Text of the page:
“Keeping in mind the time of sandhya, that lovely woman of fair complexion, the daughter of Janaka, will surely come to this river of auspicious water to perform that sandhya rite.” (Hanuman, Valmiki Ramayana, Sundara Kand, 14.49)
sandhyā kāla manāḥ śyāmā dhruvam eṣyati jānakī |
nadīm ca imām śiva jalām samdhyā arthe vara varṇinī ||
In trying to predict the behavior of the woman he was assigned to find, Shri Hanuman went over some of her glorious attributes. This thinking turned out to both portend future success and shine light on the spotless character of the eternal consort of the Supreme Personality of Godhead. Remembering her provided pleasure to Hanuman and gave countless future generations a chance to peek into that wonderful Ashoka grove at an opportune moment. History was being made, and rather than speculate as to what was going on, we have the recorded thoughts of Hanuman found in the sacred Ramayana of Valmiki.
In the verse referenced above, the first mention is to the time of sandhya, which as a Sanskrit word means “junction”. The junction can refer to the period of time in between night and morning, morning and afternoon, or afternoon and night. Twilight and dusk are two equivalent terms for sandhya, and generally sandhya references dusk, but in this case it refers to dawn. The seeker in question had spent the entire night awake looking for the missing princess. Though it is more difficult to see at night, it is also more difficult for others to spot you, which was a key concern for the warrior in question. He was not to be spotted; otherwise the whole mission could be jeopardized.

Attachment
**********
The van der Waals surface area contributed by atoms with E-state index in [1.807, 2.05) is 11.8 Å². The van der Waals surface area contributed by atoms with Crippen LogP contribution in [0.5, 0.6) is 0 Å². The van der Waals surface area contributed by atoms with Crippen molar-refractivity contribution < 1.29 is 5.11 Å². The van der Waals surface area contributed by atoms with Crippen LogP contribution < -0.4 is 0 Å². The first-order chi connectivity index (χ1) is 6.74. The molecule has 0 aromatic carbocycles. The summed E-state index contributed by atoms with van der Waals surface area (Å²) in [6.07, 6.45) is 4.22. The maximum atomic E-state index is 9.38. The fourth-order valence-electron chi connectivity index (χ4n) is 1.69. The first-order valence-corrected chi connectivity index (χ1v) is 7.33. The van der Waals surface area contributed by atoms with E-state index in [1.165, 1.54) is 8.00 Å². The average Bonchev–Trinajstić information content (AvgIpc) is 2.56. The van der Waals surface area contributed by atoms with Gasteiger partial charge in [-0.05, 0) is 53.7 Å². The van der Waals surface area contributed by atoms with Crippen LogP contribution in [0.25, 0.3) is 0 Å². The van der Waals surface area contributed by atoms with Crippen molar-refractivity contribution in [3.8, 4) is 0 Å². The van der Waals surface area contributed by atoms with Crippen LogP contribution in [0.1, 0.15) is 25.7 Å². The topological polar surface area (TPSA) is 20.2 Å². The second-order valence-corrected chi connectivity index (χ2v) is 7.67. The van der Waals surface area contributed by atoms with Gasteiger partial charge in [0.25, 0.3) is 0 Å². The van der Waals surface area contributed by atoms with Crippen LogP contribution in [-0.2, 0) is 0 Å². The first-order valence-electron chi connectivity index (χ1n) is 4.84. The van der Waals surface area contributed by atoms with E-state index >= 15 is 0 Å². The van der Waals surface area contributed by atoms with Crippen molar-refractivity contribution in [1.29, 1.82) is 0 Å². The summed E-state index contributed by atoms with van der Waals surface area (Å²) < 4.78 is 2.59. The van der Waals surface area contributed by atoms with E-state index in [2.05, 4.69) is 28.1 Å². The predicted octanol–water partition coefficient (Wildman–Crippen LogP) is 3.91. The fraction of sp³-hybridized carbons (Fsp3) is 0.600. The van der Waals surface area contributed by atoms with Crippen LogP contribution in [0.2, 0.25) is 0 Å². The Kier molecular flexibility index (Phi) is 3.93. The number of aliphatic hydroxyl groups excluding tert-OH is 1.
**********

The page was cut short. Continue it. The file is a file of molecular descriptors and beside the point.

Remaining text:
The princess in question, Sita Devi, was previously taken to Lanka against her will, and it was up to Hanuman to find her and report back on her location to the camp at headquarters, where awaited the Vanara king Sugriva and his two newest allies, Rama and Lakshmana, sons of King Dasharatha of Ayodhya. Sita was Rama’s wife, and based on His splendid characteristics, the Vanaras in Kishkindha automatically had an eagerness to find Sita.
Of the searching Vanaras, Hanuman was the most eager, and he also happened to be the most capable. That combination landed him deep inside enemy territory, where it was believed Sita was. The fiendish ogre of cruel deeds, the King of Lanka, Ravana, had taken Sita to his home through a backhanded plot. Now it was time for him to pay. As Sita so appropriately told him during her rebuke of his initial advances in Lanka, when the time of death approaches for someone, they follow dangerous behavior which causes that death to manifest. As it was Ravana’s turn to die, it was the influence of that time which caused his stupid act of stealing another man’s wife, a man who happened to be the most capable bow warrior.
“When the time for the destruction of living entities arrives, people are seen to perform activities that endanger themselves due to the influence of that all-devouring time.” (Sita Devi speaking to Ravana, Valmiki Ramayana, Aranya Kand, 56.16)
Time’s importance is stressed quite often in the Vedic tradition. There are both auspicious and inauspicious times; thus the important religious rituals are centered around auspicious times. You do something important at the wrong time and place and you will pay for it later. It is never the proper time to deceive the Supreme Lord’s wife, and there is never a proper place to take someone who is not your wife. Thus Ravana showed how to disrespect both time and circumstance.
Meanwhile, since she was of the godly nature, Sita showed how to do things at the right time and place. The pious perform their religious practices during the morning and evening sandhyas. The morning is considered the best time for chanting the holy names of the Lord, “Hare Krishna Hare Krishna, Krishna Krishna, Hare Hare, Hare Rama Hare Rama, Rama Rama, Hare Hare”. We see that even though Sita was in a distressed condition, separated from her husband, she would still pay attention to the proper times of religious observance. This wasn’t required of her, but she was taught the principles of godly life from childhood and she never strayed from them. In fact, she used those principles as an excuse to further pursue her cherished bhakti-yoga, or devotional service.